Many folks in today's newsrooms have forgotten that a huge part of their job is to listen to people. I say that from spending more than 30 years as a journalist, including the last 10 years online at places including the original "Freemium," TheStreet.com.
    Yes, dealing with comments is like tending a garden.
    Neglect it, and the weeds will overrun you.
    Engage and cultivate, and the result is something quite special for all of us.
  • Not only is the proposed protection probably unworkable, expensive, and ultimately futile after the Electronic Frontier Foundation, ACLU, and heaven knows how many other organizations with funding and lawyers get involved, but it also is already becoming a public relations nightmare. Might as well post people in front of newsstands, screaming “You can’t look at that if you don’t buy it!” at people browsing through material.
  • The AP would rather destroy the link economy. Oh, it probably won’t succeed, just because what it suggests is so impractical and illegal and ultimately undemocratic and unconstitutional. But like a bull in a knowledgeshop, it could do a lot of damage along the way, trying to rewrite the fair use that is the basis of the democratic conversation and rushing its members to even earlier graves by hiding their content from the readers it is meant to serve. Note well that most news organizations depend upon fair use every day when they quote somebody else’s story or comment on somebody else’s content. The AP is dangerous.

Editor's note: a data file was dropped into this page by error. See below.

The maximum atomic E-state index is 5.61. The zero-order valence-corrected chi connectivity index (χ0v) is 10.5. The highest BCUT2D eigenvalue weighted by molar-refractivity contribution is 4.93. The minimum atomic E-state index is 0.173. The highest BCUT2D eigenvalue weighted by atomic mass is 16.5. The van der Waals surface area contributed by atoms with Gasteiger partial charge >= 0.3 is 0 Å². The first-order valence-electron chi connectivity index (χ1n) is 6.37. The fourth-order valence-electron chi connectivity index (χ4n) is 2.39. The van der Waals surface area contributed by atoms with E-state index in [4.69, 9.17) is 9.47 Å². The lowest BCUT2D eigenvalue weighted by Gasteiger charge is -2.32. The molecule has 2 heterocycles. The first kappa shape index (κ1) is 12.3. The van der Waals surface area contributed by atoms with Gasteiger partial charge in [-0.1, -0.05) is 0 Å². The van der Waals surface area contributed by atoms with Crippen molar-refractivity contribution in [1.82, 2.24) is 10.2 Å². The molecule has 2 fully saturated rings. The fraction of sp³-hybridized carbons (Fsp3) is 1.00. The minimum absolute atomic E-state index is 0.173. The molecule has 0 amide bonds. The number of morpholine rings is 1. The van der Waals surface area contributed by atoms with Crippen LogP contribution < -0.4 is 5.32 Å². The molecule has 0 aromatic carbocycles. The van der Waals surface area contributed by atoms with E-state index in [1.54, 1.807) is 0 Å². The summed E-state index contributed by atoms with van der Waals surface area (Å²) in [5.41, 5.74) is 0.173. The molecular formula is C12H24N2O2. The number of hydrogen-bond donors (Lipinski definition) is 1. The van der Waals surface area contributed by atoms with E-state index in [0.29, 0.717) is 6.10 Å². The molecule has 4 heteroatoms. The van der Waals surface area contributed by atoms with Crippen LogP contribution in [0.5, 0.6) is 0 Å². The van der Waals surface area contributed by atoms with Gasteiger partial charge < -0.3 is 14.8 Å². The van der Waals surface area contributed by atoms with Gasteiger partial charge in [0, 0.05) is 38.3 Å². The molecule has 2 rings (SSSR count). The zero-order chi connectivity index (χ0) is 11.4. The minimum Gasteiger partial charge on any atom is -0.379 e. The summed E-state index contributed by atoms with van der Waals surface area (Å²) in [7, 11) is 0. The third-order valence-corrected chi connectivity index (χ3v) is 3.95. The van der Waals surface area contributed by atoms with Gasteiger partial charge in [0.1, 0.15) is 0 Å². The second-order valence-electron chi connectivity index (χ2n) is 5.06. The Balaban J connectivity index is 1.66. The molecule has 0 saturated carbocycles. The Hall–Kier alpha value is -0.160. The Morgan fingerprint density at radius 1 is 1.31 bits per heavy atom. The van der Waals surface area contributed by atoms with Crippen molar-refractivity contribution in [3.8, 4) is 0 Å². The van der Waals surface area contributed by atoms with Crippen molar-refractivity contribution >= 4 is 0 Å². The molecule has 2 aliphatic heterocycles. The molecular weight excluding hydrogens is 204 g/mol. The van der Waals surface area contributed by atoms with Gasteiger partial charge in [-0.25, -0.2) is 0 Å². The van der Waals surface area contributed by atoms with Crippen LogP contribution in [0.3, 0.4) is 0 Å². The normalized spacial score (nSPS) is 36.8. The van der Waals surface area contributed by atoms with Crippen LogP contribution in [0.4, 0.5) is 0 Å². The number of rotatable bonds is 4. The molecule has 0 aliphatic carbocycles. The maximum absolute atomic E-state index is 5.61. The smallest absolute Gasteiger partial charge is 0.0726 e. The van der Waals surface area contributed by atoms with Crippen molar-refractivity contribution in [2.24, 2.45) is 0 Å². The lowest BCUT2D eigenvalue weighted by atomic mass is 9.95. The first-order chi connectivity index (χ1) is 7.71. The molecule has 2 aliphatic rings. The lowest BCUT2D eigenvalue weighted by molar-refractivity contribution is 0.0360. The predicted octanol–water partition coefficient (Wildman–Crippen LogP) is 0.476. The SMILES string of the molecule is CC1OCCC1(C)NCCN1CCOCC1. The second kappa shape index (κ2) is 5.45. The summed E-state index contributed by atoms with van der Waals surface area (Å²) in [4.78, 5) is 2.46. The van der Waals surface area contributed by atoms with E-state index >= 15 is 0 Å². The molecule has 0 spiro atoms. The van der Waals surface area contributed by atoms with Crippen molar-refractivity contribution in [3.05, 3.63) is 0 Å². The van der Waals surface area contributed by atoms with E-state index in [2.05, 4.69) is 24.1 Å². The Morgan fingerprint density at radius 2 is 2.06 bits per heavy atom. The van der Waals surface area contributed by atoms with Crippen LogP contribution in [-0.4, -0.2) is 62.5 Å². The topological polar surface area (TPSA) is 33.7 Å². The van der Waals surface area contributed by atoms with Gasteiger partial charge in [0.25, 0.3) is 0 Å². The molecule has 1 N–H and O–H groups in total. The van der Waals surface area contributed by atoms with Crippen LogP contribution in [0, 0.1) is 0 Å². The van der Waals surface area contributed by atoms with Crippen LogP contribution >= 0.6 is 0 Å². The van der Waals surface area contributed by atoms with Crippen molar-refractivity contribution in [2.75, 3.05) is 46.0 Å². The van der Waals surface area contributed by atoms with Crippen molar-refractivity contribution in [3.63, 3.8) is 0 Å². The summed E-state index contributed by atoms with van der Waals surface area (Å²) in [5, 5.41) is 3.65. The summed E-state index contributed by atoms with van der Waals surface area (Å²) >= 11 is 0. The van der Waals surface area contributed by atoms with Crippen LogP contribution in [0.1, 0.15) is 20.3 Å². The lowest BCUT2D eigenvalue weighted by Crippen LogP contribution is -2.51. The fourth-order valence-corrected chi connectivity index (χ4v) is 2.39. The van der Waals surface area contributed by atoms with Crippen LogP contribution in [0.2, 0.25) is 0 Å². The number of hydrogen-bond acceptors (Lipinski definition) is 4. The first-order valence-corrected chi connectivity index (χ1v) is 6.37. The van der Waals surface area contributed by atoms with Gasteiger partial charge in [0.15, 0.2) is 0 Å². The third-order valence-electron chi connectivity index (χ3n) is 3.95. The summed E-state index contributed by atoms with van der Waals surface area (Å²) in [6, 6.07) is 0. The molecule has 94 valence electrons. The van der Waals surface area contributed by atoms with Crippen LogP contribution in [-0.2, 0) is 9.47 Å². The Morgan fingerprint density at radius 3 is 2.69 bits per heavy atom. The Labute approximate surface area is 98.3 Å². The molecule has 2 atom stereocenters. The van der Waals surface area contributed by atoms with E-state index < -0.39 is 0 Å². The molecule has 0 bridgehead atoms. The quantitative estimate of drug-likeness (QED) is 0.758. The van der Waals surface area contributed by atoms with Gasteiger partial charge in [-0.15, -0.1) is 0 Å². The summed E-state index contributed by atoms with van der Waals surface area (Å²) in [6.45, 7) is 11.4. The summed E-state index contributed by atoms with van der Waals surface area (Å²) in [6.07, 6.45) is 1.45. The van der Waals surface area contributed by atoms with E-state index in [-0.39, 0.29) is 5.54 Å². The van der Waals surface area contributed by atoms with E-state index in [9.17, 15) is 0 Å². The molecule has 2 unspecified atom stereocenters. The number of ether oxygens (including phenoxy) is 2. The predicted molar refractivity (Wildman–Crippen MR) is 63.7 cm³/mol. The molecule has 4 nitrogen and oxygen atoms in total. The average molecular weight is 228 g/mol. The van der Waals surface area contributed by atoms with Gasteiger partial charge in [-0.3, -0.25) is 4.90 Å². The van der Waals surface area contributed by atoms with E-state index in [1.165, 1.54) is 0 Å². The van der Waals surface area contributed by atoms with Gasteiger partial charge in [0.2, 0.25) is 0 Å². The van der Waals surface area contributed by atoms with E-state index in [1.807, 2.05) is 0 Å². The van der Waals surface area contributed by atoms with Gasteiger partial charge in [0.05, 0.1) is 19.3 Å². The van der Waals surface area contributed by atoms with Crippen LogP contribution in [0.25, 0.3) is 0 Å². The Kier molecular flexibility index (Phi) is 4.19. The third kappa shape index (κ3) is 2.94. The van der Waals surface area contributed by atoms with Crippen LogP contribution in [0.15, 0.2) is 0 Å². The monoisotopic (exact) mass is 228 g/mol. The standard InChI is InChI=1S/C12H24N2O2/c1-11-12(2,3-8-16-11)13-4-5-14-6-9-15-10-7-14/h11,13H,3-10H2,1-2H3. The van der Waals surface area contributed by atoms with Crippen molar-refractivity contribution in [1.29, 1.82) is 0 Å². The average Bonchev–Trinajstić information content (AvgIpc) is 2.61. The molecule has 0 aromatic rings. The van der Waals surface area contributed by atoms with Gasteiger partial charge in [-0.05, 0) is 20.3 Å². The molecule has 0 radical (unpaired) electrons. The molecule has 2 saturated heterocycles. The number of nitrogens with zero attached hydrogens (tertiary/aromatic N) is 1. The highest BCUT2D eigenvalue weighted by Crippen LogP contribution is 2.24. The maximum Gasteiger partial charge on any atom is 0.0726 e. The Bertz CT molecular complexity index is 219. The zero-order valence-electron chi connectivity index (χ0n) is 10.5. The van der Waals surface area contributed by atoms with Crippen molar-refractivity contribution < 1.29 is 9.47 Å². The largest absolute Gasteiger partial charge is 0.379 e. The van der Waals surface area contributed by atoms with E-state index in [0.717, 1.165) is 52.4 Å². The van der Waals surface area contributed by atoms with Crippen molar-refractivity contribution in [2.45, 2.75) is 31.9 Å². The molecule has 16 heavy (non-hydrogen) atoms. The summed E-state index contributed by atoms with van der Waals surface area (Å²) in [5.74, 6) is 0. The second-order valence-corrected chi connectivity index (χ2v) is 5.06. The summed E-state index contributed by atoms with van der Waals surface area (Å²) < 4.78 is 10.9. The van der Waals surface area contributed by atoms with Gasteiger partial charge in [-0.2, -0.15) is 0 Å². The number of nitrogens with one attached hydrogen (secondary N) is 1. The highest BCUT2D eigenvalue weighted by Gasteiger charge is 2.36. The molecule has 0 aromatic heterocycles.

• "Amazon.com exercises tight control over information related to its cloud computing business, a source of frustration to anyone trying to get a complete picture of Amazon Web Services. So I went in search of information from other sources. Here's what I found…"
  • Microformat that AP is adopting for its controversial "digital wrapper"